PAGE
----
While the Cleveland Indians have been an up and down team so far this season, there have been some things that have worked out for them so far.
Many people (including us) seem to focus on the negative when it comes to this year’s Tribe, but there have been some positives to discuss as well.
First, would be the emerge of Lonnie Chisenhall as a major league player. The team’s former first round draft pick, Chisenhall hadn’t demonstrated the consistency needed to be a regular at the big league level. To be fair, he hadn’t really received a full chance.
Former manager Manny Acta was infatuated with marginal major leaguer Jack Hannahan’s glove, so the youngster, then 23 years old, didn’t get a full opportunity, despite hitting .268 with five home runs in just 43 games in 2012.
After two years as a semi-regular in Cleveland, Hannahan was a utility man for the Reds last season and is no longer playing professionally in the United States.
Last season, Terry Francona give him a share of the job in spring training, platooning him with Mike Aviles early, but when he didn’t hit in April and May, he found himself back in the minor leagues by the end of May.
While no one is saying that Chisenhall will end the season hitting at the .369 clip he’s currently at, he’s showed that the promise showed in the minors can translate to the bigs.
He’s made tremendous progress vs. lefties too, going 9 for 16 in a small sample size thus far, but his new approach at the plate has him spraying line drives all over the field. He’s not trying to pull everything anymore.
This is a surprise for many who wanted to deal Chisenhall last season, or were critical of his earning a spot on the Opening Day roster this season. By the way, even though right-hander Sonny Gray started the season lidlifter for Oakland, Chisenhall was not in the starting lineup, with Francona opting for Ryan Raburn as the DH.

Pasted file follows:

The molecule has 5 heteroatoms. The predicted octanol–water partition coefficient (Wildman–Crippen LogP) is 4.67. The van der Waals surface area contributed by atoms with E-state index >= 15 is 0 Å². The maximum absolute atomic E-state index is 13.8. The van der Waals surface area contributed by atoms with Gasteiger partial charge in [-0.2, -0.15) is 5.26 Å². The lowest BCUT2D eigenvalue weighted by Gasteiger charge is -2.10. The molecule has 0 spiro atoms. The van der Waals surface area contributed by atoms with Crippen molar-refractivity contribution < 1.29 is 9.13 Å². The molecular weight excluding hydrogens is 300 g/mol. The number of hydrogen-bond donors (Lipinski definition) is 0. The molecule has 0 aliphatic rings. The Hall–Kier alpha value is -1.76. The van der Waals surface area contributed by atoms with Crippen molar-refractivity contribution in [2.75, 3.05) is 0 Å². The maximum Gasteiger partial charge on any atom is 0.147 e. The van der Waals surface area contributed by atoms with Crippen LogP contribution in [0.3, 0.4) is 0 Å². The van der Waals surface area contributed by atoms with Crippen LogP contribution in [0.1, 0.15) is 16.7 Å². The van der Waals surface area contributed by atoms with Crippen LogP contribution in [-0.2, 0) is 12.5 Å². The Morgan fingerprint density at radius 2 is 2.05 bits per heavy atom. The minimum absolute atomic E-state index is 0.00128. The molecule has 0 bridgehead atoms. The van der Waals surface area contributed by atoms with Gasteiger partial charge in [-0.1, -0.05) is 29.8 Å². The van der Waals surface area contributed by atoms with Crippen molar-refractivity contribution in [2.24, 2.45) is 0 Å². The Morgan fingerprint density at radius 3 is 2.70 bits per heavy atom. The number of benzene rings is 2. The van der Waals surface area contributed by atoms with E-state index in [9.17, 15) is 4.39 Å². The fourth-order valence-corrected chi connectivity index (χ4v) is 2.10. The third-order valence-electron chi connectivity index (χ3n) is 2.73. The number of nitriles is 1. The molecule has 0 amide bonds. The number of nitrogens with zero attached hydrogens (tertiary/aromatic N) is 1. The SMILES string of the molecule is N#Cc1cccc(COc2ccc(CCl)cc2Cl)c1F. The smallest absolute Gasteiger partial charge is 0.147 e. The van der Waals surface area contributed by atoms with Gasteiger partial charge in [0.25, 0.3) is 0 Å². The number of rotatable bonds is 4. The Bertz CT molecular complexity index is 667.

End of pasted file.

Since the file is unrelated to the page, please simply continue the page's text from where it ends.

We remember a radio interview conducted last season with former Tribe skipper Mike Hargrove, who was asked what players on the Indians’ roster had the potential to be perennial all-stars, like the ones he piloted in the 90’s. Hargrove mentioned Chisenhall as one of those players. That confirmed our belief that the left-handed hitter with the sweet swing could be a very good player.
So far this season, he’s demonstrating just that.
Now just 25 years old, he leads the Indians in doubles with 15, and has an on base percentage of .424 and a slugging average of .554, leading to a .977 OPS, an outstanding figure.
Yes, his average on balls put in play is extraordinarily high and it will come down, he still has all the look of a very good major league hitter, and a mainstay, along with Jason Kipnis, Michael Brantley, and Yan Gomes, with the Indians for many years to come.
His emergence may also lead to Carlos Santana moving to a 1B/DH role for the balance of the season. While Chisenhall isn’t Brooks Robinson or Mike Schmidt defensively, we feel that playing every day, he will provide a better glove than the converted catcher.
For a team with a recently struggling farm system, discovering a 25-year-old regular that they drafted is a great thing. With Francisco Lindor on the horizon, the Indians may have found the left side of their infield for many years.
Through hard work and determination, the emergence of Lonnie Chisenhall is one reason the struggles of the first third of the season have been a little easier to take.